Rosa Postlethwaite discusses Liz Crow's thought-provoking 'Bedding In', a live art performance, which took place at Ipswich Art School Gallery from 1-3 November, as part of the SPILL Festival
Rooftops and shifting skies were visible through the high windows of the Ipswich Art School Gallery, over the freshly installed walls of Liz Crow’s bedroom/installation space. Here, she lay in bed for three days, Bedding In. Presenting her private self in the public realm. Part of the SPILL Festival 2012 National Platform, this urgent piece that sought (and continues seeking) collective action against the April 2013 Welfare Cuts. As an Artist Activist, Crow’s work pursues a radical political practice, intervening in institutional attitudes and activities.
'Bedding-In' took a high risk strategy of confrontation and exposure provoking compassionate, diverse and persevering dialogues.
From 31 October - 4 November, SPILL Festival inhabited the town of Ipswich, a homecoming for its artistic director Robert Pacitti, moreover a political gesture. Anchoring sixty-four experimental performance events curated around notions of proximity away from London, at the edge between land and sea, made new networks visible and provoked artists to question the inclusivity of their work.
As it was my first encounter with the town I naively navigated through the public spaces. And so, with the occupation of land in mind I approached Crow’s living installation. The process ‘to install’ associated with the tangible objects: the walls, the bed, Crow’s resting body, reminded me that spaces between objects are also provocative agents.
I experienced the work through two performances, wearing different guises. During the first, I stood at the open door to the bedroom, on the edge. The red rope barrier, in the manner of one used to stop searching hands from disturbing a painting, prevented further intrusion.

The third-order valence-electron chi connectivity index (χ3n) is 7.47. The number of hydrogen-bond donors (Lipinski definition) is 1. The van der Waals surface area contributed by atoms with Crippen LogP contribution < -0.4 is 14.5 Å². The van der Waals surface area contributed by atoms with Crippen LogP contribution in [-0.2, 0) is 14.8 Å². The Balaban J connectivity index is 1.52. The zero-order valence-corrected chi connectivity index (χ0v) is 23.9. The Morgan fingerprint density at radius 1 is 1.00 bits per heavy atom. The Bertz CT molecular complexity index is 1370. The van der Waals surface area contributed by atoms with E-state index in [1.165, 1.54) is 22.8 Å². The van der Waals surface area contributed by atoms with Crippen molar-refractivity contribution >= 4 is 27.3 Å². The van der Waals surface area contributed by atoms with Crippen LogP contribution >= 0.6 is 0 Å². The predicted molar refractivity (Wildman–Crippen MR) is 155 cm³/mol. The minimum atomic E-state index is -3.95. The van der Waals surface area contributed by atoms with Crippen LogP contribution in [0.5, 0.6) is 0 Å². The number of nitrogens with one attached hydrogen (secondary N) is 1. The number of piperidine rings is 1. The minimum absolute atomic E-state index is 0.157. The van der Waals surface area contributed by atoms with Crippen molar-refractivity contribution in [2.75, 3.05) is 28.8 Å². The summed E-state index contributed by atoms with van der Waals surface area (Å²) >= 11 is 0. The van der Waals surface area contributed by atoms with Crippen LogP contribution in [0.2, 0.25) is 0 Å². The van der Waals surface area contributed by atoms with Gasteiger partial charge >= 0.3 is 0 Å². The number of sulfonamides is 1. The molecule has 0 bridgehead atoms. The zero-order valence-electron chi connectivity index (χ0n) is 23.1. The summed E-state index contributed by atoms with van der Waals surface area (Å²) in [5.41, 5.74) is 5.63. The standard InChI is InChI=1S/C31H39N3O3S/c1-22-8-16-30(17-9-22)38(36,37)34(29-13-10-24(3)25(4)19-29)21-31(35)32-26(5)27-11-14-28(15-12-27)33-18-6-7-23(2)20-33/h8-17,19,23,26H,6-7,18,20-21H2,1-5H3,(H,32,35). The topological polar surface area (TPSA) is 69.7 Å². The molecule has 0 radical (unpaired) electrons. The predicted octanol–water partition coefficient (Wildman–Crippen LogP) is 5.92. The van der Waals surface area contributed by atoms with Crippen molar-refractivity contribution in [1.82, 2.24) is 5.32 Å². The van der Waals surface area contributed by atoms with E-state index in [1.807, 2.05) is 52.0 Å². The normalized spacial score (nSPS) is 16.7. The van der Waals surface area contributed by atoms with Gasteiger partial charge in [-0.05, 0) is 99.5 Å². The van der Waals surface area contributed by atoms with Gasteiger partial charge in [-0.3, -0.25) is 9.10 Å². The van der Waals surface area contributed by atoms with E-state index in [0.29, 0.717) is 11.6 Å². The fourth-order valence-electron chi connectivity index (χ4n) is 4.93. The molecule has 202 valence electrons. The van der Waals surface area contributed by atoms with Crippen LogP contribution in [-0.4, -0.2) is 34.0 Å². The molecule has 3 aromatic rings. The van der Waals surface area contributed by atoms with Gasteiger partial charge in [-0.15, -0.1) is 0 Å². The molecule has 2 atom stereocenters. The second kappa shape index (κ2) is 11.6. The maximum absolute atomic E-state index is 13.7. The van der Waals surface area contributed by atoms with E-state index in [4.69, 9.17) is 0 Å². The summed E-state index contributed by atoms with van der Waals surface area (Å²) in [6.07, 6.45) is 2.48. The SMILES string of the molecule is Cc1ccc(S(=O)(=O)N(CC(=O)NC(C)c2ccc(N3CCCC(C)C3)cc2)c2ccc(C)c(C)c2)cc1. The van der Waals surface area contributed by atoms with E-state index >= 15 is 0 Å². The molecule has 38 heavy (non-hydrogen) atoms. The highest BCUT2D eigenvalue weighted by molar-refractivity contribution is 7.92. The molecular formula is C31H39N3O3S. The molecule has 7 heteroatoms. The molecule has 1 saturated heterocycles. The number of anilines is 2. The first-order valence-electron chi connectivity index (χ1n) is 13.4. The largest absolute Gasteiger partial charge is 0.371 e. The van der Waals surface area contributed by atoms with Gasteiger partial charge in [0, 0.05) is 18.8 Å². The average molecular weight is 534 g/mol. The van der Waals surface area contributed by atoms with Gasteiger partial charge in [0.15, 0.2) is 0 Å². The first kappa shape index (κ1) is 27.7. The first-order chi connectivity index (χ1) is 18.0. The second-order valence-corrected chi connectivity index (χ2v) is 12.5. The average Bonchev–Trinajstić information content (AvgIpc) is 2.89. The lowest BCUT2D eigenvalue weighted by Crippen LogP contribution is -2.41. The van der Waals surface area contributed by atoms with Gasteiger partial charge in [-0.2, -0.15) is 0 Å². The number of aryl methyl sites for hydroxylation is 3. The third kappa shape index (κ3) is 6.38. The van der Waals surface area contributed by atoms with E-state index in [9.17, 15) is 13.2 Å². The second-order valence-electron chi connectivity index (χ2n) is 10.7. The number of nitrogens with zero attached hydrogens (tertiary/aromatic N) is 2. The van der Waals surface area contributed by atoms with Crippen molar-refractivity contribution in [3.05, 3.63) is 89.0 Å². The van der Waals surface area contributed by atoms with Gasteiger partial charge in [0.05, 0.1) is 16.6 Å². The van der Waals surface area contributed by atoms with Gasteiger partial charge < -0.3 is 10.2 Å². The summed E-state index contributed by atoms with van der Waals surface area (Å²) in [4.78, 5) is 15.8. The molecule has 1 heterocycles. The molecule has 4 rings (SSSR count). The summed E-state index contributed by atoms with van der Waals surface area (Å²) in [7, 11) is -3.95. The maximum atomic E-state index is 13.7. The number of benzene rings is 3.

From this prospect I read Crow’s body language, its repulsion and attraction to the crisp synthetic fabric of her bed. It spoke to me of the complexity of daily existence. Crow’s intent was frankly outlined in text beside the door; the approaching disability welfare cuts threaten many with poverty and abuse, her message was clear, her medium complex.
I returned to the room for a ‘Bedside Conversation’ a day later. Eight audience members sat around her bed, drinking tea and hot chocolate, whilst Crow offered a verbal context to her work as a starting point for discussion. She lit a firework in the room: “What would you do if your friend couldn’t enter a theatre on the grounds of race?” How can schools nourish students with invisible disabilities? We scrutinised the language of ‘disability’ and ‘impairment’. The bedroom became a headquarters, a seminar, and a staffroom.
A friend’s experience the next day was such that she felt bound to confidentiality, a curious shift, the public space had, to her, become a private one.
By placing her domestic body within the porous gallery space and shifting the audience from the door to her bedside, Crow sophisticatedly conjugates the ‘public’ and ‘private body’. Her relationship with the audience is an acknowledgment of the fundamentally vulnerable and interdependent nature of human beings.
Bedding In made visible the violent separation of selves performed by Government rhetoric to justify the 2013 Disability Living Allowance Reform: to promote fairness between those in work and those getting benefits. This separation of selves, this ‘other’-ing of bodies not only wrongfully prescribes conflicting ways of living between individuals — as Crow reminds us, ‘a propagandist campaign that has seen disability hate crime leap by 50%’ — but carves schisms through single bodies. Crow explains that sometimes she is not able to perform her public self; there is another life, her bed-life. She is faced with the question of how ‘to be disabled’ before a public panel. In order to claim the support she needs. Her art explores this question, practicing the necessary self-tentativeness when exploring the verb, ‘to be’.